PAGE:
Next up on the battle against the bugs is the Eneeko Bug Zapper. This is basically just a small bug zapper that helps handle the pesky critters that sneak into the van when opening and closing the door.

At night I would turn this on and every morning a couple of stragglers would eventually find their way to the bright purple light.

On top of the Eneeko Bug Zapper, which I will call the passive approach, we also bought those tennis racquet style electric bug swatters that did a great job cleaning up the bugs before hitting the sheets.

Bug Net

When the bugs were really bad I would just wear long sleeves and pants and then toss on my Ultranet Head Gear which did a great job protecting me from all the bugs.

You might look like a bit of an idiot, but it does the trick.  Plus – you can still drink a beer through the netting.

Bear Spray

While I personally didn’t have any “bear scares” during my time in Alaska, it’s always a good idea, for additional protection, to carry bear deterrent.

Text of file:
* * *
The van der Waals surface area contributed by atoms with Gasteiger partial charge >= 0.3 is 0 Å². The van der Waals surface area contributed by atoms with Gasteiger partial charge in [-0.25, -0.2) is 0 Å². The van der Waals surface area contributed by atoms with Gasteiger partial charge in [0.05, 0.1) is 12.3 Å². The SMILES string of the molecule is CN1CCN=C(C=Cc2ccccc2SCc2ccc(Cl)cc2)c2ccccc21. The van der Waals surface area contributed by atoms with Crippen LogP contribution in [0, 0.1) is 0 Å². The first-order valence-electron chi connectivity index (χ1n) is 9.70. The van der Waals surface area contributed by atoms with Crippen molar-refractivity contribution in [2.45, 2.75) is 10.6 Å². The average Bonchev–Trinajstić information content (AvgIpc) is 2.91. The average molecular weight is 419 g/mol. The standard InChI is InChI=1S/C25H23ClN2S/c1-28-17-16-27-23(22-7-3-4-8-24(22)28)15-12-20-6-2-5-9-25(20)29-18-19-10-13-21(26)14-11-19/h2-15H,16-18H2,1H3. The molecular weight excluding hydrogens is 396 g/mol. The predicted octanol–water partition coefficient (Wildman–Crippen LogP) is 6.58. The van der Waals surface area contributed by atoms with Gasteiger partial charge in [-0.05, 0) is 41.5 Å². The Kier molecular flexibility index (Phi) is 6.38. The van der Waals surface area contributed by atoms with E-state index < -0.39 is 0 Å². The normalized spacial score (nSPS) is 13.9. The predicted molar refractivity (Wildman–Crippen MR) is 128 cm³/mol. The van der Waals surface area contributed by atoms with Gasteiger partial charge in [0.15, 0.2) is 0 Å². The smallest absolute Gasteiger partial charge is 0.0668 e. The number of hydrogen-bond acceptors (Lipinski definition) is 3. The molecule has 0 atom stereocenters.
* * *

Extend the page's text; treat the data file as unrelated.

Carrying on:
Frontiersman spray will incapacitate a bear’s ability to see or smell while causing no permanent injuries.

2. Air Compressor

The next item I highly recommend bringing to Alaska is some sort of air compressor. Depending on the route you take through Alaska you are going to find yourself on a fair amount of gravel roads.

Having the ability to air down and then air back up your tires is going to make your ride 100x more enjoyable.

On some of these roads, if you don’t air down your tires, the washboard roads make it feel like you are riding a bull at the rodeo prior to airing down the tires.

3. Fire Starters

I’ve mentioned this one before and I stand by it… Bring fire starters!

The wood up in Alaska is often damp and without some form of fire starter, we would not have been able to have a fire most nights.

At the end of a long day of driving and finding the perfect camp spot, a fire is the perfect way to end the day; reminisce about the amazing day you’ve just had, and chat about the adventures ahead.

4. Paper Maps

Let me tell you – You are not going to have good service on long stretches of this trip.